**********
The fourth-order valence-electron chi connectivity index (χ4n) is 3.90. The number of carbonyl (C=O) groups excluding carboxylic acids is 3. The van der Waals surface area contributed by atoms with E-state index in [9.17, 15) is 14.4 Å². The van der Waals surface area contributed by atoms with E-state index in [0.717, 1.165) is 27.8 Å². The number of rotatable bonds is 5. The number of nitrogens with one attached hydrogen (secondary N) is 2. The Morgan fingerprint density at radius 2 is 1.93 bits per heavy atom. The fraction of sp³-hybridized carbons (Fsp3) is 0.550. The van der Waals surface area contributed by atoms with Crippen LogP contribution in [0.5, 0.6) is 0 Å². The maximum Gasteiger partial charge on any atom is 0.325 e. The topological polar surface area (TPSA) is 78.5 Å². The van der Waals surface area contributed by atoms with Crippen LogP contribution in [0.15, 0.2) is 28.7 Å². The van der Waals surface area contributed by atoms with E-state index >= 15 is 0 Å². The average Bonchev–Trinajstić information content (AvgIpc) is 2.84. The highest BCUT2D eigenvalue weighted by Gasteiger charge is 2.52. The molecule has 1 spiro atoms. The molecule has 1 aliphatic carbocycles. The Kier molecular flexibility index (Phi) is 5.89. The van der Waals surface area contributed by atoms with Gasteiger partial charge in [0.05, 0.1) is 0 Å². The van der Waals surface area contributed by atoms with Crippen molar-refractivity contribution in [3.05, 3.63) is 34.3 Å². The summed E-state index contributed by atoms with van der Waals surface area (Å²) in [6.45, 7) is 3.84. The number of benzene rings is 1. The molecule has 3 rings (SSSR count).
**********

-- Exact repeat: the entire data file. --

The fourth-order valence-electron chi connectivity index (χ4n) is 3.90. The number of carbonyl (C=O) groups excluding carboxylic acids is 3. The van der Waals surface area contributed by atoms with E-state index in [9.17, 15) is 14.4 Å². The van der Waals surface area contributed by atoms with E-state index in [0.717, 1.165) is 27.8 Å². The number of rotatable bonds is 5. The number of nitrogens with one attached hydrogen (secondary N) is 2. The Morgan fingerprint density at radius 2 is 1.93 bits per heavy atom. The fraction of sp³-hybridized carbons (Fsp3) is 0.550. The van der Waals surface area contributed by atoms with Crippen LogP contribution in [0.5, 0.6) is 0 Å². The maximum Gasteiger partial charge on any atom is 0.325 e. The topological polar surface area (TPSA) is 78.5 Å². The van der Waals surface area contributed by atoms with Crippen LogP contribution in [0.15, 0.2) is 28.7 Å². The van der Waals surface area contributed by atoms with E-state index >= 15 is 0 Å². The average Bonchev–Trinajstić information content (AvgIpc) is 2.84. The highest BCUT2D eigenvalue weighted by Gasteiger charge is 2.52. The molecule has 1 spiro atoms. The molecule has 1 aliphatic carbocycles. The Kier molecular flexibility index (Phi) is 5.89. The van der Waals surface area contributed by atoms with Gasteiger partial charge in [0.05, 0.1) is 0 Å². The van der Waals surface area contributed by atoms with Crippen molar-refractivity contribution in [3.05, 3.63) is 34.3 Å². The summed E-state index contributed by atoms with van der Waals surface area (Å²) in [6.45, 7) is 3.84. The number of benzene rings is 1. The molecule has 3 rings (SSSR count).